I can appreciate his point: deadlines don't go away just because someone is playing rock music pretty loud. The man's problem is stodginess rather than outright anhedonia, but if you can't get excited about the Beatles playing on a roof after not appearing live in years, what can you get excited about?
Imagine how much the sophisticated young sixties radicals on the street hated that guy. Also imagine him transplanted 40 years into the future onto the E3 show floor and besieged by game journalists who sneer at his conservatism and tell him go play M.U.L.E.
The Beatles' music is now the same age as that guy, but instead of being relegated to the past, it's part of the future. Rock Band is the future of how we experience music, haven't you heard? Or maybe it's not, and that's a hyperbolic dot-com era kind of claim unsubstantiated by the fact that not very much has really happened since Rock Band and Guitar Hero were invented.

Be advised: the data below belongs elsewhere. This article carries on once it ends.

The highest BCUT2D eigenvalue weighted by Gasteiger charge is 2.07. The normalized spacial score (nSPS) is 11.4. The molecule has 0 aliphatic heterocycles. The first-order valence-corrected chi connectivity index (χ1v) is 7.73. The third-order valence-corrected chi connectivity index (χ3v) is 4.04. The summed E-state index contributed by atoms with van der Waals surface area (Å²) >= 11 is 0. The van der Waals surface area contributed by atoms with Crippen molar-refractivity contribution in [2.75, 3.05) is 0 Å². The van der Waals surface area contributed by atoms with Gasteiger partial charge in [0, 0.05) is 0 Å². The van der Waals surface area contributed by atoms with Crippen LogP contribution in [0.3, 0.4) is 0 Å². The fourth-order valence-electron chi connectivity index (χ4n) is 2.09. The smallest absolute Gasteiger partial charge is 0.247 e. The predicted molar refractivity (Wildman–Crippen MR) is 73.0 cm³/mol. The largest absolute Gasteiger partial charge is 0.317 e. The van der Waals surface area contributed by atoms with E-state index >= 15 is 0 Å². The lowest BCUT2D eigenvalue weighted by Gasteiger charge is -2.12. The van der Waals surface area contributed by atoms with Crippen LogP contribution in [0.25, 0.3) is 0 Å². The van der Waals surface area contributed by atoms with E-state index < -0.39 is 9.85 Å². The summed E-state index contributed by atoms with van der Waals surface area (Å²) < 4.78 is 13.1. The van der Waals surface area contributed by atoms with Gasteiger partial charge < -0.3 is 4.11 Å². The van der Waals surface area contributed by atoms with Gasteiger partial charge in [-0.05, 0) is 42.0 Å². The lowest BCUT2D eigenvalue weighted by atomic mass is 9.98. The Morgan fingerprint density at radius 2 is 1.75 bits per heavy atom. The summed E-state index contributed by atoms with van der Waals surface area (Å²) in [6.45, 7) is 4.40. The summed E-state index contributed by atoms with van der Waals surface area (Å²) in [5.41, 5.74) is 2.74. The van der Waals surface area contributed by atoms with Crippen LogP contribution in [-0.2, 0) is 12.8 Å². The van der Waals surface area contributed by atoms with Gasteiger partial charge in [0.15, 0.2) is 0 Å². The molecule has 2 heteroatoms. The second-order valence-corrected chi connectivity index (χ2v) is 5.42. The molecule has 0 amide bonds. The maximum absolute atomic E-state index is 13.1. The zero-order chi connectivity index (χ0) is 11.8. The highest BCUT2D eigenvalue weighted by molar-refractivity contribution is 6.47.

If Rock Band is the future of music, what would that mean for the future? That kids' first exposure to rock music will be in the form of a Rock Band challenge, rather than on the Ed Sullivan show or in English dance halls or whatever? They're never going to experience an album as a complete entity, they're not going to be buying anything in a store, and they're not going to be able have songs stuck in their head without 3D guitar charts also scrolling down across their minds.
The cool mod kids who loved the Beatles in 1969 have become the old man who thinks that "this type of music is quite enjoyable in its place", and don't understand what a video game is, and resent how their grandchildren think of music. But regardless of whether Rock Band exists or not, teenagers still aren't going to be buying vinyl en masse -- or whatever a 40 year old's romantic conception of how music should be experienced it is. Everything will change anyway.